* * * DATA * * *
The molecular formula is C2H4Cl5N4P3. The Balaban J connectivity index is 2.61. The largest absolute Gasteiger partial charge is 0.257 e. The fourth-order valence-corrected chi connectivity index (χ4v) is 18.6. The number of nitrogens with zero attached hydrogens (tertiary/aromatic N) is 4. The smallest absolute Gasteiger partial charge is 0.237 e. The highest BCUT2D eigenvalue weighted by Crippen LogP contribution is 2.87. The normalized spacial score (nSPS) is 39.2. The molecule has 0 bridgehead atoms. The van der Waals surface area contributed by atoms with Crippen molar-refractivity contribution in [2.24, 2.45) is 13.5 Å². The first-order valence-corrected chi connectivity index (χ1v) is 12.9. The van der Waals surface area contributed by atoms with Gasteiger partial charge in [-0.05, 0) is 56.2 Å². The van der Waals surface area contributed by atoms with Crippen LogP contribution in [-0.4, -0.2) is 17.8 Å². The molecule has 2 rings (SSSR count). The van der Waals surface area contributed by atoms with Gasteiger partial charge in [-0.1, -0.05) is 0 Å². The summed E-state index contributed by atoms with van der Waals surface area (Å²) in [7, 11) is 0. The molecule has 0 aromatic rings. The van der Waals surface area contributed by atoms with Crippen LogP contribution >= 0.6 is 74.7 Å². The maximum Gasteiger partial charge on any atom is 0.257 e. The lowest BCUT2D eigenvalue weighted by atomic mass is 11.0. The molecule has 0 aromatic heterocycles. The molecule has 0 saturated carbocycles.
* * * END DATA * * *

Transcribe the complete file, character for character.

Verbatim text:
The molecular formula is C2H4Cl5N4P3. The Balaban J connectivity index is 2.61. The largest absolute Gasteiger partial charge is 0.257 e. The fourth-order valence-corrected chi connectivity index (χ4v) is 18.6. The number of nitrogens with zero attached hydrogens (tertiary/aromatic N) is 4. The smallest absolute Gasteiger partial charge is 0.237 e. The highest BCUT2D eigenvalue weighted by Crippen LogP contribution is 2.87. The normalized spacial score (nSPS) is 39.2. The molecule has 0 bridgehead atoms. The van der Waals surface area contributed by atoms with Crippen molar-refractivity contribution in [2.24, 2.45) is 13.5 Å². The first-order valence-corrected chi connectivity index (χ1v) is 12.9. The van der Waals surface area contributed by atoms with Gasteiger partial charge in [-0.05, 0) is 56.2 Å². The van der Waals surface area contributed by atoms with Crippen LogP contribution in [-0.4, -0.2) is 17.8 Å². The molecule has 2 rings (SSSR count). The van der Waals surface area contributed by atoms with Gasteiger partial charge in [-0.1, -0.05) is 0 Å². The summed E-state index contributed by atoms with van der Waals surface area (Å²) in [7, 11) is 0. The molecule has 0 aromatic rings. The van der Waals surface area contributed by atoms with Crippen LogP contribution >= 0.6 is 74.7 Å². The maximum Gasteiger partial charge on any atom is 0.257 e. The lowest BCUT2D eigenvalue weighted by atomic mass is 11.0. The molecule has 0 aromatic heterocycles. The molecule has 0 saturated carbocycles.